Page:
2 minute read

After completing some of my certifications, I decided to get back to some of the challenges and coding practice. My good friend Kristian suggested the war games over at Exploit Exercises. Starting with Nebula, I will outline some walkthroughs of my solutions to the levels (00-19). I will split each level into a separate post in order to not spoil any of the challenges for someone just looking for a hint on a single level.

Level00 requires you to locate a Set User ID program that will run as the “flag00” account. The “About” section hints at checking out the man page for the find command.

I am very familiar with the find command from my SysAdmin tasks at work, so a quick one-liner should do the trick. The command below will search the entire filesystem for any file with SUID permissions owned by the flag00 user. The last part of the command 2>/dev/null sends standard error to /dev/null to avoid flooding the screen with permission denied messages.

	level00@nebula:~$ find / -perm -4000 -user flag00 2>/dev/null

The output identifies the SUID program in a “hidden” directory that meets the find commands specifications. I refer to the directory as “hidden” because if you were to run the ls command in that directory (with no additional flags), the directory would not show up in the output.

Lets run the SetUID program:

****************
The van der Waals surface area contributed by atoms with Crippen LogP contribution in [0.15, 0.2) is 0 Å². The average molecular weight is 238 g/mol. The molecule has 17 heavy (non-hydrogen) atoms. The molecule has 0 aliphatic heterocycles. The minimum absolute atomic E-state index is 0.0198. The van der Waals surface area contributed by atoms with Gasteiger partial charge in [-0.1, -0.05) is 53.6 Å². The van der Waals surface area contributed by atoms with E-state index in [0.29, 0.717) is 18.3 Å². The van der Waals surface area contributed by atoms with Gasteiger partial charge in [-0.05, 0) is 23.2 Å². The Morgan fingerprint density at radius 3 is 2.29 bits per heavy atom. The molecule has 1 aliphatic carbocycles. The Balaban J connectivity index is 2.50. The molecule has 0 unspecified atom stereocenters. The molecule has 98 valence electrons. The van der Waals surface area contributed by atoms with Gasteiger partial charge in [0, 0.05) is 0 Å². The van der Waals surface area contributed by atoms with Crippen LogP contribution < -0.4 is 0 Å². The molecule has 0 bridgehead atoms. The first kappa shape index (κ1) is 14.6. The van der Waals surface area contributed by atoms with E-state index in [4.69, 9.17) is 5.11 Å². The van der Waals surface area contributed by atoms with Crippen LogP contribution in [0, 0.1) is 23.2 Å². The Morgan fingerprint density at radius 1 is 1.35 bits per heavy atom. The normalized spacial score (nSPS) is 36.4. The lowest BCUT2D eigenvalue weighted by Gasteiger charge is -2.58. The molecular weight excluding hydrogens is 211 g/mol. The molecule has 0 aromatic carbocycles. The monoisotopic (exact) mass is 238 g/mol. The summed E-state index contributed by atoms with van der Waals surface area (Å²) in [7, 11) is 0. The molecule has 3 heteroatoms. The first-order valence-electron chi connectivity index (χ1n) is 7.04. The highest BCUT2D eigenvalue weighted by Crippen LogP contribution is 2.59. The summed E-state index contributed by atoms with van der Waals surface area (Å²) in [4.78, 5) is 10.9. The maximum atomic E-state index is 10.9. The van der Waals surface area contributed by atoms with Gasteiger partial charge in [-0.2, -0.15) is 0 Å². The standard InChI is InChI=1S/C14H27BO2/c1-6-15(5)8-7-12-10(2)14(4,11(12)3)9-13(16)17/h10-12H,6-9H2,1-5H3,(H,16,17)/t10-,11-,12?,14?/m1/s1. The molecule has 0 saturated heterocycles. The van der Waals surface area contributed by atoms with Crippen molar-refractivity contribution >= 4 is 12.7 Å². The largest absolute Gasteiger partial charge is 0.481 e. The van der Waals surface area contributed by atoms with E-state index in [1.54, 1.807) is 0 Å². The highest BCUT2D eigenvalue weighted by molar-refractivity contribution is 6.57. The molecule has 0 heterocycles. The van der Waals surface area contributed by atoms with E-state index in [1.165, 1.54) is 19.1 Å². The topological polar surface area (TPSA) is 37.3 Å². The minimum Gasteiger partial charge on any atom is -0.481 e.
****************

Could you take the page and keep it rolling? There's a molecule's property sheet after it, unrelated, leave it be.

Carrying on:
level00@nebula:~$ /bin/.../flag00
	Congrats, now run getflag to get your flag!
	flag00@nebula:~$ getflag
	You have successfully executed getflag on a target account
	flag00@nebula:~$ id
	uid=999(flag00) gid=1001(level00) groups=999(flag00),1001(level00)

Success! Running the SetUID program escalated us to the flag00 user.

This first level seems simple but is teaching a very important concept in linux security. SetUID is a special type of file permissions given to a file. When a program has the SUID bit set (-rwsr-x---), it runs as the owner of the file instead of inheriting the permissions of the logged in user. There are some programs on a Linux/Unix system that require this capability (ping and passwd). These programs need root permissions in order to perform specific tasks and alter specific files on the system. System Administrators should be very careful when setting setuid and setguid because improper use of these access modes can lead to compromise of the system.


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